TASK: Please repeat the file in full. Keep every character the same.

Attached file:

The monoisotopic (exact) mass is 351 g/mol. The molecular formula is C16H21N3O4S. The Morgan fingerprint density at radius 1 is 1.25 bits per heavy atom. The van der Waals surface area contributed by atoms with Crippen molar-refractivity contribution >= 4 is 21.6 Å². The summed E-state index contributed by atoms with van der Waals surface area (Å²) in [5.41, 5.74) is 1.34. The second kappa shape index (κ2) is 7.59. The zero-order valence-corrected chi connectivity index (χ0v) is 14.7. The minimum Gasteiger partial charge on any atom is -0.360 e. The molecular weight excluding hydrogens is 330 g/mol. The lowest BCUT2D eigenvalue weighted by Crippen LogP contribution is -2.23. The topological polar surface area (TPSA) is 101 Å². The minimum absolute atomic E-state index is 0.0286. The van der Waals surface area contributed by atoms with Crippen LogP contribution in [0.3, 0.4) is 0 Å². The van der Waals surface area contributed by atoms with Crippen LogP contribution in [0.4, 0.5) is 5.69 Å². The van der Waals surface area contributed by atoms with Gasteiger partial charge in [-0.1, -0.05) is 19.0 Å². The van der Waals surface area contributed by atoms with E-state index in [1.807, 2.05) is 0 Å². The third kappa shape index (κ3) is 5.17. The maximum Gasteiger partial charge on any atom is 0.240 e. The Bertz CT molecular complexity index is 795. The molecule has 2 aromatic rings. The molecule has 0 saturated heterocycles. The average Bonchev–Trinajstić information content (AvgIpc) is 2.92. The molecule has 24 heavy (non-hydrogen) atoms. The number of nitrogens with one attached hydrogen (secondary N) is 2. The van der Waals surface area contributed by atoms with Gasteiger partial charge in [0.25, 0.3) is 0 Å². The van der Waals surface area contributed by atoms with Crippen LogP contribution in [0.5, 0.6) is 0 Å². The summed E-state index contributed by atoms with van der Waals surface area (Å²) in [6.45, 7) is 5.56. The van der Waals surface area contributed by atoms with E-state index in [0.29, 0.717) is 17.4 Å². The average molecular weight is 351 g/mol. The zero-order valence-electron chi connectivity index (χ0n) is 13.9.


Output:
The monoisotopic (exact) mass is 351 g/mol. The molecular formula is C16H21N3O4S. The Morgan fingerprint density at radius 1 is 1.25 bits per heavy atom. The van der Waals surface area contributed by atoms with Crippen molar-refractivity contribution >= 4 is 21.6 Å². The summed E-state index contributed by atoms with van der Waals surface area (Å²) in [5.41, 5.74) is 1.34. The second kappa shape index (κ2) is 7.59. The zero-order valence-corrected chi connectivity index (χ0v) is 14.7. The minimum Gasteiger partial charge on any atom is -0.360 e. The molecular weight excluding hydrogens is 330 g/mol. The lowest BCUT2D eigenvalue weighted by Crippen LogP contribution is -2.23. The topological polar surface area (TPSA) is 101 Å². The minimum absolute atomic E-state index is 0.0286. The van der Waals surface area contributed by atoms with Crippen LogP contribution in [0.3, 0.4) is 0 Å². The van der Waals surface area contributed by atoms with Crippen LogP contribution in [0.4, 0.5) is 5.69 Å². The van der Waals surface area contributed by atoms with Gasteiger partial charge in [-0.1, -0.05) is 19.0 Å². The van der Waals surface area contributed by atoms with E-state index in [1.807, 2.05) is 0 Å². The third kappa shape index (κ3) is 5.17. The maximum Gasteiger partial charge on any atom is 0.240 e. The Bertz CT molecular complexity index is 795. The molecule has 2 aromatic rings. The molecule has 0 saturated heterocycles. The average Bonchev–Trinajstić information content (AvgIpc) is 2.92. The molecule has 24 heavy (non-hydrogen) atoms. The number of nitrogens with one attached hydrogen (secondary N) is 2. The van der Waals surface area contributed by atoms with Gasteiger partial charge in [0.25, 0.3) is 0 Å². The van der Waals surface area contributed by atoms with Crippen LogP contribution in [0.5, 0.6) is 0 Å². The summed E-state index contributed by atoms with van der Waals surface area (Å²) in [6.45, 7) is 5.56. The van der Waals surface area contributed by atoms with E-state index in [0.29, 0.717) is 17.4 Å². The average molecular weight is 351 g/mol. The zero-order valence-electron chi connectivity index (χ0n) is 13.9.